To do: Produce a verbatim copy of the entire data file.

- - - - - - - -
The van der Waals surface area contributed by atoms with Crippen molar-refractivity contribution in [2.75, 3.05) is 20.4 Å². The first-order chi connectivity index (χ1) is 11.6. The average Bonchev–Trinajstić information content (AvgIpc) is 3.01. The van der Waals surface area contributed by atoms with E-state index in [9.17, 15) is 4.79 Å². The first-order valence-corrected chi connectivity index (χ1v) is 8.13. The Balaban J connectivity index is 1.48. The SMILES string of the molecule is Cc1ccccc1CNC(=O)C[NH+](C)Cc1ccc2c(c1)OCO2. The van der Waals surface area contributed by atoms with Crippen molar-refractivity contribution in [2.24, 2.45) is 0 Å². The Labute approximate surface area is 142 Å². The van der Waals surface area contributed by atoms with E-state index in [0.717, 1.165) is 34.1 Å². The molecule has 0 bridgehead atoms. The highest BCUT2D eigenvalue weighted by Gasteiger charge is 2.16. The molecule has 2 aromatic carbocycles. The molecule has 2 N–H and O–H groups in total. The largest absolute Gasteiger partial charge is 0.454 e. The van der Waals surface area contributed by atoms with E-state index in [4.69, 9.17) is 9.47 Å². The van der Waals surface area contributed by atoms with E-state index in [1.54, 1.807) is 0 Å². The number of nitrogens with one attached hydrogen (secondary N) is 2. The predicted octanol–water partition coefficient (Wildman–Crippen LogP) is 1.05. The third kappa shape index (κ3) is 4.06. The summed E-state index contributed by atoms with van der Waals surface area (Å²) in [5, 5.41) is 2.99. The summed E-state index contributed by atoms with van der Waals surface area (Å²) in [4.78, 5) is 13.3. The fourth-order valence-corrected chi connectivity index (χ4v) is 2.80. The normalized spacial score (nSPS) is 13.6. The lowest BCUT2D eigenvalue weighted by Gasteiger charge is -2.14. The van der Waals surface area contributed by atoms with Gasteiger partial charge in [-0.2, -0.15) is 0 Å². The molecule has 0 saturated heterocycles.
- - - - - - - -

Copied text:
The van der Waals surface area contributed by atoms with Crippen molar-refractivity contribution in [2.75, 3.05) is 20.4 Å². The first-order chi connectivity index (χ1) is 11.6. The average Bonchev–Trinajstić information content (AvgIpc) is 3.01. The van der Waals surface area contributed by atoms with E-state index in [9.17, 15) is 4.79 Å². The first-order valence-corrected chi connectivity index (χ1v) is 8.13. The Balaban J connectivity index is 1.48. The SMILES string of the molecule is Cc1ccccc1CNC(=O)C[NH+](C)Cc1ccc2c(c1)OCO2. The van der Waals surface area contributed by atoms with Crippen molar-refractivity contribution in [2.24, 2.45) is 0 Å². The Labute approximate surface area is 142 Å². The van der Waals surface area contributed by atoms with E-state index in [0.717, 1.165) is 34.1 Å². The molecule has 0 bridgehead atoms. The highest BCUT2D eigenvalue weighted by Gasteiger charge is 2.16. The molecule has 2 aromatic carbocycles. The molecule has 2 N–H and O–H groups in total. The largest absolute Gasteiger partial charge is 0.454 e. The van der Waals surface area contributed by atoms with E-state index in [4.69, 9.17) is 9.47 Å². The van der Waals surface area contributed by atoms with E-state index in [1.54, 1.807) is 0 Å². The number of nitrogens with one attached hydrogen (secondary N) is 2. The predicted octanol–water partition coefficient (Wildman–Crippen LogP) is 1.05. The third kappa shape index (κ3) is 4.06. The summed E-state index contributed by atoms with van der Waals surface area (Å²) in [5, 5.41) is 2.99. The summed E-state index contributed by atoms with van der Waals surface area (Å²) in [4.78, 5) is 13.3. The fourth-order valence-corrected chi connectivity index (χ4v) is 2.80. The normalized spacial score (nSPS) is 13.6. The lowest BCUT2D eigenvalue weighted by Gasteiger charge is -2.14. The van der Waals surface area contributed by atoms with Gasteiger partial charge in [-0.2, -0.15) is 0 Å². The molecule has 0 saturated heterocycles.